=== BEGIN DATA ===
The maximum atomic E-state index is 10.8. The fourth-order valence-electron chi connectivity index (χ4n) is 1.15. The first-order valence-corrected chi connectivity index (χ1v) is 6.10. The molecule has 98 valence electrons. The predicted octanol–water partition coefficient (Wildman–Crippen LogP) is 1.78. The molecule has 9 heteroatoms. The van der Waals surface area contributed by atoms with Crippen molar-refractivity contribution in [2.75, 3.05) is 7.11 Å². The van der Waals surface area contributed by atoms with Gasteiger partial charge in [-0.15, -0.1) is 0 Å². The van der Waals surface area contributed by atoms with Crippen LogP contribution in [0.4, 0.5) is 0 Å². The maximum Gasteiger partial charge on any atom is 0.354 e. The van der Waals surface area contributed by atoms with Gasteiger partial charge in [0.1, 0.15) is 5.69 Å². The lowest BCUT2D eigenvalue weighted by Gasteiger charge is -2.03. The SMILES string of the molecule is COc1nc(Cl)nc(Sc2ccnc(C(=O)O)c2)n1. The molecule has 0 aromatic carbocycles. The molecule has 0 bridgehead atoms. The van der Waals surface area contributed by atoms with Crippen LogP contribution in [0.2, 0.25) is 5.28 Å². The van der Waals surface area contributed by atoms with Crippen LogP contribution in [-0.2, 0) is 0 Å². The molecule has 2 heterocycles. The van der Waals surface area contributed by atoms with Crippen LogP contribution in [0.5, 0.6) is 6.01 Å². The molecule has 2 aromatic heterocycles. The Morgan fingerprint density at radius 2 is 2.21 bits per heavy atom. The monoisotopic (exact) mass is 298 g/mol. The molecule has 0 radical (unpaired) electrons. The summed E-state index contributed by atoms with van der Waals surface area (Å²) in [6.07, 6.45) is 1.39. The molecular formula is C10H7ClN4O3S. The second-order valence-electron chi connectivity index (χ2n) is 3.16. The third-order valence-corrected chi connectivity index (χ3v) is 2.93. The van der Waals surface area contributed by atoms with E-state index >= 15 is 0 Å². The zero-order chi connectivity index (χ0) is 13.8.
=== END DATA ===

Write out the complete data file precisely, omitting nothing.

The maximum atomic E-state index is 10.8. The fourth-order valence-electron chi connectivity index (χ4n) is 1.15. The first-order valence-corrected chi connectivity index (χ1v) is 6.10. The molecule has 98 valence electrons. The predicted octanol–water partition coefficient (Wildman–Crippen LogP) is 1.78. The molecule has 9 heteroatoms. The van der Waals surface area contributed by atoms with Crippen molar-refractivity contribution in [2.75, 3.05) is 7.11 Å². The van der Waals surface area contributed by atoms with Gasteiger partial charge in [-0.15, -0.1) is 0 Å². The van der Waals surface area contributed by atoms with Crippen LogP contribution in [0.4, 0.5) is 0 Å². The maximum Gasteiger partial charge on any atom is 0.354 e. The van der Waals surface area contributed by atoms with Gasteiger partial charge in [0.1, 0.15) is 5.69 Å². The lowest BCUT2D eigenvalue weighted by Gasteiger charge is -2.03. The SMILES string of the molecule is COc1nc(Cl)nc(Sc2ccnc(C(=O)O)c2)n1. The molecule has 0 aromatic carbocycles. The molecule has 0 bridgehead atoms. The van der Waals surface area contributed by atoms with Crippen LogP contribution in [0.2, 0.25) is 5.28 Å². The van der Waals surface area contributed by atoms with Crippen LogP contribution in [-0.2, 0) is 0 Å². The molecule has 2 heterocycles. The van der Waals surface area contributed by atoms with Crippen LogP contribution in [0.5, 0.6) is 6.01 Å². The molecule has 2 aromatic heterocycles. The Morgan fingerprint density at radius 2 is 2.21 bits per heavy atom. The monoisotopic (exact) mass is 298 g/mol. The molecule has 0 radical (unpaired) electrons. The summed E-state index contributed by atoms with van der Waals surface area (Å²) in [6.07, 6.45) is 1.39. The molecular formula is C10H7ClN4O3S. The second-order valence-electron chi connectivity index (χ2n) is 3.16. The third-order valence-corrected chi connectivity index (χ3v) is 2.93. The van der Waals surface area contributed by atoms with E-state index >= 15 is 0 Å². The zero-order chi connectivity index (χ0) is 13.8.